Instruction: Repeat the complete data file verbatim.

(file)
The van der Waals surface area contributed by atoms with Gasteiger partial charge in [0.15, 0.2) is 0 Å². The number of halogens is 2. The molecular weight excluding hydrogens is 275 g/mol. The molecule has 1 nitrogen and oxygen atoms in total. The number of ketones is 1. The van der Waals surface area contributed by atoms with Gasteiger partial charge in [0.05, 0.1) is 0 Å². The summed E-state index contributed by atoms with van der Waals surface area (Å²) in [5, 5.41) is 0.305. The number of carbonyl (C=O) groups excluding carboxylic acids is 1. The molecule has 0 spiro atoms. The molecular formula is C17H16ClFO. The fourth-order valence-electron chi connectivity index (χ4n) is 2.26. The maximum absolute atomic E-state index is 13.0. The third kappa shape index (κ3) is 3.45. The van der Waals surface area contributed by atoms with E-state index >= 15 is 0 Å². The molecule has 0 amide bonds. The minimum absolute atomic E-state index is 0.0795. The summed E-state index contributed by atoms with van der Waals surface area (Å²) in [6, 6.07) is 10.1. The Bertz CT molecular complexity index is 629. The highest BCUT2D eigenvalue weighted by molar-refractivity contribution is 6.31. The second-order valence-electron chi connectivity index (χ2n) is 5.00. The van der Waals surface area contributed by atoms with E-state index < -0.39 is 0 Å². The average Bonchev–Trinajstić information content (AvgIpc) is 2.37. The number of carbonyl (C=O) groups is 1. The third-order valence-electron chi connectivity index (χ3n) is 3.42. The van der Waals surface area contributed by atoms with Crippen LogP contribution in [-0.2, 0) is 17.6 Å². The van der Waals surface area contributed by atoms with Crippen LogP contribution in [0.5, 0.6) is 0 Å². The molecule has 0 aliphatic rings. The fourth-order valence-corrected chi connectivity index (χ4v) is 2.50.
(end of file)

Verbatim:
The van der Waals surface area contributed by atoms with Gasteiger partial charge in [0.15, 0.2) is 0 Å². The number of halogens is 2. The molecular weight excluding hydrogens is 275 g/mol. The molecule has 1 nitrogen and oxygen atoms in total. The number of ketones is 1. The van der Waals surface area contributed by atoms with Gasteiger partial charge in [0.05, 0.1) is 0 Å². The summed E-state index contributed by atoms with van der Waals surface area (Å²) in [5, 5.41) is 0.305. The number of carbonyl (C=O) groups excluding carboxylic acids is 1. The molecule has 0 spiro atoms. The molecular formula is C17H16ClFO. The fourth-order valence-electron chi connectivity index (χ4n) is 2.26. The maximum absolute atomic E-state index is 13.0. The third kappa shape index (κ3) is 3.45. The van der Waals surface area contributed by atoms with E-state index >= 15 is 0 Å². The molecule has 0 amide bonds. The minimum absolute atomic E-state index is 0.0795. The summed E-state index contributed by atoms with van der Waals surface area (Å²) in [6, 6.07) is 10.1. The Bertz CT molecular complexity index is 629. The highest BCUT2D eigenvalue weighted by molar-refractivity contribution is 6.31. The second-order valence-electron chi connectivity index (χ2n) is 5.00. The van der Waals surface area contributed by atoms with E-state index < -0.39 is 0 Å². The average Bonchev–Trinajstić information content (AvgIpc) is 2.37. The number of carbonyl (C=O) groups is 1. The third-order valence-electron chi connectivity index (χ3n) is 3.42. The van der Waals surface area contributed by atoms with Crippen LogP contribution in [-0.2, 0) is 17.6 Å². The van der Waals surface area contributed by atoms with Crippen LogP contribution in [0.5, 0.6) is 0 Å². The molecule has 0 aliphatic rings. The fourth-order valence-corrected chi connectivity index (χ4v) is 2.50.